If there is a history of fresh-water submersion within the prior 2 weeks (or the potential that the patient swam in an underchlorinated pool), CSF cytology should be performed for amoebic encephalitis.

4. Specific Treatment

Treatment overview

Initial antibiotics for bacterial meningitis should cover pneumococcus and meningococcus.

In patients older than 50 or with any immunocompromising conditions, it is reasonable to cover
Listeria as well empirically.

In patients in whom reports of behavioral change are present, if the initial CSF examination demonstrates red blood cells (that do not clear from tubes 1 to 4) with a mononuclear WBC predominance, empiric therapy for HSV encephalitis while awaiting HSV PCR results is also appropriate.

If there is a mononuclear predominance and there is any evidence currently or a recent history of a vesicular rash indicating localized or disseminated zoster, Varicella zoster virus should be considered and covered as well.

If there is any evidence of disseminated Staphylococcus aureus infection (such as skin abscesses or necrotizing pneumonia), MRSA should be covered upfront as well, though staphylococcus is an unusual etiology for isolated bacterial meningitis.

Despite the inflammation and breakdown of the blood-brain barrier in bacterial meningitis, generally antibiotics chosen for treatment should have adequate penetration levels into the CNS. To achieve high serum levels leading to adequate CSF levels, generally high doses of intravenous antibiotics are required in the treatment of bacterial meningitis.

Given the potential morbidity and mortality due to delayed or inappropriate treatment, the initial strategy includes broad therapy aimed at potentially resistant pathogens if they are present in the community, so that, for instance, ceftriaxone is used for initial meningococcal coverage rather than penicillin.

Vancomycin should be added to the empiric ceftriaxone for pneumococcal coverage if pneumococcus with high-level penicillin resistance (and in turn cephalosporin resistance) is seen at all in the community.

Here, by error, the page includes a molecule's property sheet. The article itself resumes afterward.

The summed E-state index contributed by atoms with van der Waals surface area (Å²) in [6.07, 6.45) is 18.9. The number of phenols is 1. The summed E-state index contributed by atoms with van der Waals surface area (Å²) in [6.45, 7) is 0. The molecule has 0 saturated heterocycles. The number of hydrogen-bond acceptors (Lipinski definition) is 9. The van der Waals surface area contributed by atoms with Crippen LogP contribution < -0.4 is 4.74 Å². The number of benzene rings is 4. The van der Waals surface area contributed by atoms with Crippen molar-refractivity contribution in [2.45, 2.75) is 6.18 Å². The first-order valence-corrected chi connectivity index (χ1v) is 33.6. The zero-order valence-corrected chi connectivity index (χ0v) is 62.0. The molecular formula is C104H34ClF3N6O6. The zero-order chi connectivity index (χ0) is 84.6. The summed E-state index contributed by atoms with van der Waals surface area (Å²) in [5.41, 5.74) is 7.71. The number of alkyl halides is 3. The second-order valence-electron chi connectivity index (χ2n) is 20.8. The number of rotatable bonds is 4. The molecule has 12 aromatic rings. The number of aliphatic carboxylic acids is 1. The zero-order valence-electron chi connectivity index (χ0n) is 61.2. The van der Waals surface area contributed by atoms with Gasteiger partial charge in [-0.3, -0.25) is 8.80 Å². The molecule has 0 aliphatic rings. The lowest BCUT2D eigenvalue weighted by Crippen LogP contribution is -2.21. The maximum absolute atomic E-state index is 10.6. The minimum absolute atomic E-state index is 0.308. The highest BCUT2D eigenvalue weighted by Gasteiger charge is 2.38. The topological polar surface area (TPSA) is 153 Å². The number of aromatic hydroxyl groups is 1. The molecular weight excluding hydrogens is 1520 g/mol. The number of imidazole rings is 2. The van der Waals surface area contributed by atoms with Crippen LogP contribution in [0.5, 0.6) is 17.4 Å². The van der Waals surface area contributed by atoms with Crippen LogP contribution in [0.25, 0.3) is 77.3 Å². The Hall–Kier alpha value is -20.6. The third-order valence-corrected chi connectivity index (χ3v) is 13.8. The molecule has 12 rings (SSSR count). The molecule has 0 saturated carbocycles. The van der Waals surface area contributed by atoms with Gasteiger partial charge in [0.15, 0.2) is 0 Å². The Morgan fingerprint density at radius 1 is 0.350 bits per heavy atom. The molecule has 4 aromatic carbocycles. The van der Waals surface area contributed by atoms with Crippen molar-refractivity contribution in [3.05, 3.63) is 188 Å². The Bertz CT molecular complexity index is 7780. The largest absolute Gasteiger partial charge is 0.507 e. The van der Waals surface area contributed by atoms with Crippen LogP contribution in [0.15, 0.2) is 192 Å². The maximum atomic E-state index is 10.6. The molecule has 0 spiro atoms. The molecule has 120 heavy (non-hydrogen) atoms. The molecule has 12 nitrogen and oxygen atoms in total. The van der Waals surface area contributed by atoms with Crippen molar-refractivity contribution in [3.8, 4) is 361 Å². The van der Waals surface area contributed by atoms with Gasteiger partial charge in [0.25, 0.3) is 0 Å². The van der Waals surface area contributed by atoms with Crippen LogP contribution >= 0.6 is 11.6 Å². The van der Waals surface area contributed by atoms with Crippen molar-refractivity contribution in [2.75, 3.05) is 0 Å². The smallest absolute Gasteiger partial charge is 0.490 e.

Once further microbiologic data on the patient become available, antibiotics can then be judiciously tailored and discontinued. Ampicillin is ideal initial therapy for Listeria.

The role of steroids as adjuvant treatment to antibiotics in bacterial meningitis in adults has been examined in several studies. Particularly in pneumococcal meningitis the use of dexamethasone has been shown to improve mortality.

Generally dexamethasone therapy has been associated with reduced severe hearing loss and other neurologic sequelae in bacterial meningitis, and therefore data generally support the use of adjuvant corticosteroids in presumed bacterial meningitis.

While some controversy surrounds the role of intravenous fluids when cerebral edema is present, fluids are often needed to maintain adequate mean arterial pressure and provide adequate cerebral perfusion pressure, so that the goal should be normovolemia rather than hypovolemia.

Seizures should be treated aggressively with antiepileptics to avoid further increases in intracranial pressure (if seizures occur, give intravenous Ativan and load patient with intravenous phenytoin).

While studies in humans have yet to be performed, slight cooling or limiting fever may have a beneficial role in limiting inflammatory-induced CNS damage.

Drug and antibiotic recommendations and dosing (Please refer to Table I, Table II, Table III, Table IV, Table V, Table VI)

Steroid dosing in bacterial meningitis is based on the dosing used in clinical trials using dexamethasone. The recommended dose is 10 mg of dexamethasone given every 6 hours for 5 days, beginning with or before the first dose of antibiotics.

The dose of acyclovir for HSV encephalitis is generally 10-12.5 mg/kg q8 hours over 14-21 days (with dose adjustment for renal insufficiency). For VZV encephalitis, 12.5mg/kg q8 hours for 21 days is indicated.

Table I. Empiric Therapy for Bacterial Meningitis

Table I.
Host Potential Pathogens Empiric Antibiotics
Normal immunity (>3 months to 18 years old) Neisseria meningitidis, Streptococcus pneumoniae Third-generation intravenous cephalosporin and vancomycin
Age >50 or pregnant S. pneumoniae, Listeria monocytogenes, Gram-negative bacilli Third-generation cephalosporin, vancomycin and ampicillin
Impaired cellular immunity L monocytogenes, Gram-negative bacilli,
S. pneumoniae
Antipseudomonal cephalosporin, ampicillin, vancomycin
Head trauma, neurosurgery, cerebrospinal fluid shunt in place Staphylococcus aureus, Staphylococcus epidermidis, Gram-negative bacilli,
S. pneumoniae
Vancomycin, antipseudomonal cephalosporin

Table II. Antibiotic Recommendations for Bacaterial Meningitis Based on CSF Gram Stain

Table II.
Finding Antibiotic
Gram-positive cocci Vancomycin plus broad-spectrum (third-generation) cephalosporin*
Gram-positive rods Ampicillin +/- gentamicin
Gram-negative rods Antipseudomonal cephalosporin plus aminoglycoside
Gram-negative diplococci or small Gram-negative coccobacilli Broad-spectrum (third-generation) cephalosporin

* Vancomycin should be added to third-generation cephalosporin rather than replacing because cephalosporin is considered to be better therapy when an organism is susceptible.

Table III. Definitive Therapy by Organism of Acute Bacterial Meningitis

Table III.
Organism Treatment